Thinking about the Earth as an object requires some imagination. As far as objects go, it is a really big one: The Earth’s diameter is about 8,000 miles (with a bit of variation when measured at the poles). It’s also very old—it has an age of about 4.5 billion years. It’s pretty dense too, and is composed of various chemical compounds, mostly silica, but also significantly alumina, lime, magnesia, water, carbon dioxide, iron oxide and so on.
But there is something that textbook facts and measurements like these don’t really capture. It feels insufficient to think of the geological Earth as an object, when it is made of up so many connected and interdependent things, such as the atmosphere. It is an object of interfaces: the magma, the terra, the atmosphere, and so on—so many envelopes in which we live as part of deep space.
By the 18th century, increasingly accurate measurement techniques forced humans to consider the Earth as a scientific object. This shift required acknowledging the layered structure of the earth, and recognizing that this structure corresponds with temporality. Depth digs through time, and deep excavations down into the earth involved a kind of time travel.
Scottish geologist James Hutton conceived of this immense scale of time of the Earth, in which the seeming solidity of the land was actually part of a longer timescale of processes of destruction and decay that were essential for life: plants feed on soil, which itself “is nothing but the materials collected from the destruction of the solid land.” The Earth was reconceived as a dynamic entity, one that reached back millions of years. The solid land is one temporary consolidation of organic and non-organic processes. Just give it time.
Today, we acknowledge that the Earth consists of geological layers in both directions. Moving down from our feet we find the lithosphere, the crust, the upper mantle, the mantle, the asthenosphere, the outer core and the inner core. Moving up from our heads: the troposphere, the stratosphere, the mesosphere, the thermosphere.
We usually see media as an immaterial sphere of communication, one detached from the human world: Ever since the telegram, messages have flowed faster than their tangible manifestations could have been conveyed. We sometimes understand information as a sphere of its own. This habit continues today, with digital culture pitched as an immaterial sphere of information where ideas become coded into zeroes and ones, independent of material substrate, transportable on the vague and indeterminate channel of “the Internet.”
But digital culture is completely dependant on Earth’s long duration. Despite the fallacy that media is increasingly immaterial, wireless, and smoothly clouded by data services, we are more dependent than ever on the geological earth. Geology does not appear in normal conversations about media and culture, but there would be no media without geology. This isn’t a simplistic joke, that without the Earth under our feet there would be no need for universities talking about the Earth or offices of social-media startups in Silicon Valley plotting away metaphorical business strategies like the “mining” and “dumping” of data. Rather, the resources and materials gathered from geological depths enable our media technologies to function.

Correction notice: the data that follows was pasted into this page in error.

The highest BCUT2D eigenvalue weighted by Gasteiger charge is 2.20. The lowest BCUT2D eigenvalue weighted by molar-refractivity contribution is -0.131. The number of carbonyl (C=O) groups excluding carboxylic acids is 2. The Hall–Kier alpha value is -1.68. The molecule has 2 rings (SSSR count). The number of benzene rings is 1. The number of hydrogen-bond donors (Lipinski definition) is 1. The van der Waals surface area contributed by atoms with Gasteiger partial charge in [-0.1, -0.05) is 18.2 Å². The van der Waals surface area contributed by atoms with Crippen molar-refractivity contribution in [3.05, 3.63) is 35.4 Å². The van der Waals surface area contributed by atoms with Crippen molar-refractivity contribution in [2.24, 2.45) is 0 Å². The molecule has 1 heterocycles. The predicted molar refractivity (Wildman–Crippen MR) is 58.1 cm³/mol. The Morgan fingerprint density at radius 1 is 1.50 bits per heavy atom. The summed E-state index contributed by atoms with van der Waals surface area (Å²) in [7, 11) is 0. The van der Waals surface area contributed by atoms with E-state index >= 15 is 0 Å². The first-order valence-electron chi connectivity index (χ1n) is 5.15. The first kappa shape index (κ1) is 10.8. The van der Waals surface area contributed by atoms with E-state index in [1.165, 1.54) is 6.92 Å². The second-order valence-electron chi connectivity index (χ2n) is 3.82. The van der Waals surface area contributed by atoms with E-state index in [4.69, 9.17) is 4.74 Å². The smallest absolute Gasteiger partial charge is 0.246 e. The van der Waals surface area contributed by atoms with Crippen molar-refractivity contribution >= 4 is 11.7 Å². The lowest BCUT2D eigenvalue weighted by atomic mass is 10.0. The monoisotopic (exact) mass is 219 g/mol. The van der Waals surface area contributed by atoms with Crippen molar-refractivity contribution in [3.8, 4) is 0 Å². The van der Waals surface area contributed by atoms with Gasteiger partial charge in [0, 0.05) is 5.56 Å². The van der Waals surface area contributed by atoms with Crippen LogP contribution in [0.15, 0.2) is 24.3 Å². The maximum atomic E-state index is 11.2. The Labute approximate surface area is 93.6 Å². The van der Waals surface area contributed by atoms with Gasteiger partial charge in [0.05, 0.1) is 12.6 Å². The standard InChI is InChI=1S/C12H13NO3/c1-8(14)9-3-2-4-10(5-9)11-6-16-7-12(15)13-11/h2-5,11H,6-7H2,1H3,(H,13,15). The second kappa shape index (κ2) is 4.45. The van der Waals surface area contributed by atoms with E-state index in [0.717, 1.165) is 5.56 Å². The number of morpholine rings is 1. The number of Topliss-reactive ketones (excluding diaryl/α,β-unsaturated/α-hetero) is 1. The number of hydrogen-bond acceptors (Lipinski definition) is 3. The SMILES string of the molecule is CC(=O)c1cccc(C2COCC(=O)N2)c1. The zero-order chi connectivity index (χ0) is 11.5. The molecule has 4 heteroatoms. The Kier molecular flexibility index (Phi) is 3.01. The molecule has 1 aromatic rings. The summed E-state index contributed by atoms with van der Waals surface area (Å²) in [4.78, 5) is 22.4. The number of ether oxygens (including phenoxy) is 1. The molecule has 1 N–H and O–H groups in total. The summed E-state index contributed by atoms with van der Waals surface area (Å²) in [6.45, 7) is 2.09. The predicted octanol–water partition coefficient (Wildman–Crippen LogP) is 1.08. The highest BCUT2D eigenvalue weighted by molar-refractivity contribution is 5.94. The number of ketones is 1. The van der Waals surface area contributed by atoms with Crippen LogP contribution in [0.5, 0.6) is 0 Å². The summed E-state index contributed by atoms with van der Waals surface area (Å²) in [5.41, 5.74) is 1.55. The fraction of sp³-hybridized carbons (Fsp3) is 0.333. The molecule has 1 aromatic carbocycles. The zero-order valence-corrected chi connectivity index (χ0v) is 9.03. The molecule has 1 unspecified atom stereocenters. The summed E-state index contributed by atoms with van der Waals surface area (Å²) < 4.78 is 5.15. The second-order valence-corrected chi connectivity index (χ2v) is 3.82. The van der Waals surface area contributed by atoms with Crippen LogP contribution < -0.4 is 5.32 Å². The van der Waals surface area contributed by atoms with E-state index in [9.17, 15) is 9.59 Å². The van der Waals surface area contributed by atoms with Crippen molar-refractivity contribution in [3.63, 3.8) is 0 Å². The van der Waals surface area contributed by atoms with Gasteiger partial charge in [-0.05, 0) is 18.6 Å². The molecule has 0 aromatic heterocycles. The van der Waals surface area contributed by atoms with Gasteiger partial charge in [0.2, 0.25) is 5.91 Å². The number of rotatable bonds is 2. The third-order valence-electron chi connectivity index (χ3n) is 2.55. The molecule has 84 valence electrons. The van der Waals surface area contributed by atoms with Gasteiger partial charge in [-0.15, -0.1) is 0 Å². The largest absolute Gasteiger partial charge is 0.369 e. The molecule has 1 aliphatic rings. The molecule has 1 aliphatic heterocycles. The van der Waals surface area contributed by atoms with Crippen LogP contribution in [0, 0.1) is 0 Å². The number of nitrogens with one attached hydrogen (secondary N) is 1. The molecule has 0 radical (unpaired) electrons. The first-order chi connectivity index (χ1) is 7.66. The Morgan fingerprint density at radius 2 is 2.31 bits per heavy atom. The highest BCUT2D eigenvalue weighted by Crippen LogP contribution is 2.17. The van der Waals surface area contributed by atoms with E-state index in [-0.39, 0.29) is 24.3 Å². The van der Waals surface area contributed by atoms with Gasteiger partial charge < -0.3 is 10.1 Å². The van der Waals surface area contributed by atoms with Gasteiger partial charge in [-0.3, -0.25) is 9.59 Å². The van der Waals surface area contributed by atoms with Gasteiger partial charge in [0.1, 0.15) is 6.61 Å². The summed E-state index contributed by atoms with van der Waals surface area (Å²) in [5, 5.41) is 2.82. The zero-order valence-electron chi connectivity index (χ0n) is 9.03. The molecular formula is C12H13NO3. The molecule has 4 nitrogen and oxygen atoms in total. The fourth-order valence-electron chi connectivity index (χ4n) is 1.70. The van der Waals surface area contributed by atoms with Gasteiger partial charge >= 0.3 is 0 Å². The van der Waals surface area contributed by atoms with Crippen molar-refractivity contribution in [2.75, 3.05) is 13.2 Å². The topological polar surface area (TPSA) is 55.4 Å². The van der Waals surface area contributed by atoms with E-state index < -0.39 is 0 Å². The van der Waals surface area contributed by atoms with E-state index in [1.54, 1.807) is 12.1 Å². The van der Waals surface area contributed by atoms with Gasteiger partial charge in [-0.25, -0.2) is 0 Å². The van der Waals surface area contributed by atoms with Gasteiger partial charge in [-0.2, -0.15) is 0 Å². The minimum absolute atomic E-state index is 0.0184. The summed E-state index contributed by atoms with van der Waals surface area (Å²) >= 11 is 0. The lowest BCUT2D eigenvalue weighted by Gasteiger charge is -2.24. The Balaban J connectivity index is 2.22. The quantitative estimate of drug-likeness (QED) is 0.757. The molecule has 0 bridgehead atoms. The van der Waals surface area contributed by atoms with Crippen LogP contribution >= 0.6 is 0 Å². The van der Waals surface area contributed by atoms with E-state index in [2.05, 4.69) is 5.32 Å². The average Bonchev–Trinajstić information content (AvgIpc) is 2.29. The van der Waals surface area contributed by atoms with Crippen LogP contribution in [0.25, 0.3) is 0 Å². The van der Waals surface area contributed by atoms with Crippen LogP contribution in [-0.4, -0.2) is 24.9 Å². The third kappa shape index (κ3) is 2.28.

Sometimes we do acknowledge the work of the smart people behind such innovations: scientists and engineers who enable high tech industrial processes from electricity to network engineering, from processor technologies to the meticulous development of screens that convey high definition audiovisuality.
But the materiality of media is something “harder” than the usual hardware layers we mistake to be the endpoint of media materiality. Our electronics are like mini-mines of minerals and metals themselves: copper, gold, lead, mercury, palladium and silver among other metals. Too often, the extraction of Earth has simultaneously poisoned it, for example the coltan (columbite–tantalite) mines in Congo, which have fueled bloody wars there.
For this reason, the long-lasting legacy of Silicon Valley will not amount to corporations or branding or creativity or individualism, but its soil: the heavy concentration of toxins that will last much longer than the businesses and remind of the geological afterglow of the digital hype, the residue of the tech companies use of chemicals in the manufacturing of our devices. Benzene, trichloroethylene and Freon are not necessarily “things” we associate with digital media cultural ephemerality, but they are some of the historical examples of health hazards caused from production of disk drives.